We hope that the release of AVA will help improve the development of human action recognition systems, and provide opportunities to model complex activities based on labels with fine spatio-temporal granularity at the level of individual person’s actions. We will continue to expand and improve AVA, and are eager to hear feedback from the community to help us guide future directions. Please join the AVA users mailing list to receive dataset updates as well as to send us emails for feedback.

Acknowledgements
The core team behind AVA includes Chunhui Gu, Chen Sun, David Ross, Caroline Pantofaru, Yeqing Li, Sudheendra Vijayanarasimhan, George Toderici, Susanna Ricco, Rahul Sukthankar, Cordelia Schmid, and Jitendra Malik. We thank many Google colleagues and annotators for their dedicated support on this project.

Modifying events with the Google Calendar API

Originally posted by Wesley Chun (@wescpy), Developer Advocate, G Suite, on the G Suite Developers Blog.

You might be using the Google Calendar API, or alternatively email markup, to insert events into your users' calendars. Thankfully, these tools allow your apps to do this seamlessly and automatically, which saves your users a lot of time. But what happens if plans change? You need your apps to also be able to modify an event.

While email markup does support this update, it's limited in what it can do, so in today's video, we'll show you how to modify events with the Calendar API. We'll also show you how to create repeating events. Check it out:

Imagine a potential customer being interested in your product, so you set up one or two meetings with them. As their interest grows, they request regularly-scheduled syncs as your product makes their short list—your CRM should be able to make these adjustments in your calendar without much work on your part. Similarly, a "dinner with friends" event can go from a "rain check" to a bi-monthly dining experience with friends you've grown closer to. Both of these events can be updated with a JSON request payload like what you see below to adjust the date and make it repeating:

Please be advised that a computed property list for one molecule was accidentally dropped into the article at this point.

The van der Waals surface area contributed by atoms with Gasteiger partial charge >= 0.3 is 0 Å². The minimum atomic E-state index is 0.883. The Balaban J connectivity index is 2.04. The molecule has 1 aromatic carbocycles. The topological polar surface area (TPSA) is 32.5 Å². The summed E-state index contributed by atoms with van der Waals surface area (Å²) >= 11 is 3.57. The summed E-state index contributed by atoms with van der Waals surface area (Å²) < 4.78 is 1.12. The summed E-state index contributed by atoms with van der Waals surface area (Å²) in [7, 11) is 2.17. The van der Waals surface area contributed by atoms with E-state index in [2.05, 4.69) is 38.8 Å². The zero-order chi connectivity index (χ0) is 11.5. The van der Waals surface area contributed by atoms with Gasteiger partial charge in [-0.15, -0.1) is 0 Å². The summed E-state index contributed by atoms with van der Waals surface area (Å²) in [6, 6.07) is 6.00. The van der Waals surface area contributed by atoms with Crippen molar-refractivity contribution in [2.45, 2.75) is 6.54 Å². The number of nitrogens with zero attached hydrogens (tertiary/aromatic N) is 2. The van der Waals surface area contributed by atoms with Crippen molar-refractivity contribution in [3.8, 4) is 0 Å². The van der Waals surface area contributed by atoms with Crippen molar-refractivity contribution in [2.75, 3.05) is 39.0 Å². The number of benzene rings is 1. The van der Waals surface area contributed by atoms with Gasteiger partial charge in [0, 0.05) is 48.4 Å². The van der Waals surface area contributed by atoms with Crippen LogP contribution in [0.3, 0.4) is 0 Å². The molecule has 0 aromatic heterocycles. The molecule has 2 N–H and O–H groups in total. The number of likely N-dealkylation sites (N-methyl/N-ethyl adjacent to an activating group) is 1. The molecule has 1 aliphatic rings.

var TIMEZONE = "America/Los_Angeles";
var EVENT = {
"start": {"dateTime": "2017-07-01T19:00:00", "timeZone": TIMEZONE},
"end": {"dateTime": "2017-07-01T22:00:00", "timeZone": TIMEZONE},
"recurrence": ["RRULE:FREQ=MONTHLY;INTERVAL=2;UNTIL=20171231"]
};

This event can then be updated with a single call to the Calendar API's events().patch() method, which in Python would look like the following given the request data above, GCAL as the API service endpoint, and a valid EVENT_ID to update:



GCAL.events().patch(calendarId='primary', eventId=EVENT_ID,
sendNotifications=True, body=EVENT).execute()

If you want to dive deeper into the code sample, check out this blog post. Also, if you missed it, check out this video that shows how you can insert events into Google Calendar as well as the official API documentation. Finally, if you have a Google Apps Script app, you can access Google Calendar programmatically with its Calendar service.

We hope you can use this information to enhance your apps to give your users an even better and timely experience.

Modifying events with the Google Calendar API


You might be using the Google Calendar API, or alternatively email markup, to insert events into your users’ calendars. Thankfully, these tools allow your apps to do this seamlessly and automatically, which saves your users a lot of time. But what happens if plans change? You need your apps to also be able to modify an event.

While email markup does support this update, it’s limited in what it can do, so in today’s video, we’ll show you how to modify events with the Calendar API. We’ll also show you how to create repeating events. Check it out:

Imagine a potential customer being interested in your product, so you set up one or two meetings with them. As their interest grows, they request regularly-scheduled syncs as your product makes their short list—your CRM should be able to make these adjustments in your calendar without much work on your part. Similarly, a “dinner with friends” event can go from a “rain check” to a bi-monthly dining experience with friends you’ve grown closer to. Both of these events can be updated with a JSON request payload like what you see below to adjust the date and make it repeating:
var TIMEZONE = "America/Los_Angeles";
var EVENT = {
"start": {"dateTime": "2017-07-01T19:00:00", "timeZone": TIMEZONE},
"end": {"dateTime": "2017-07-01T22:00:00", "timeZone": TIMEZONE},
"recurrence": ["RRULE:FREQ=MONTHLY;INTERVAL=2;UNTIL=20171231"]
};

This event can then be updated with a single call to the Calendar API’s events().patch() method, which in Python would look like the following given the request data above, GCAL as the API service endpoint, and a valid EVENT_ID to update:
GCAL.events().patch(calendarId='primary', eventId=EVENT_ID,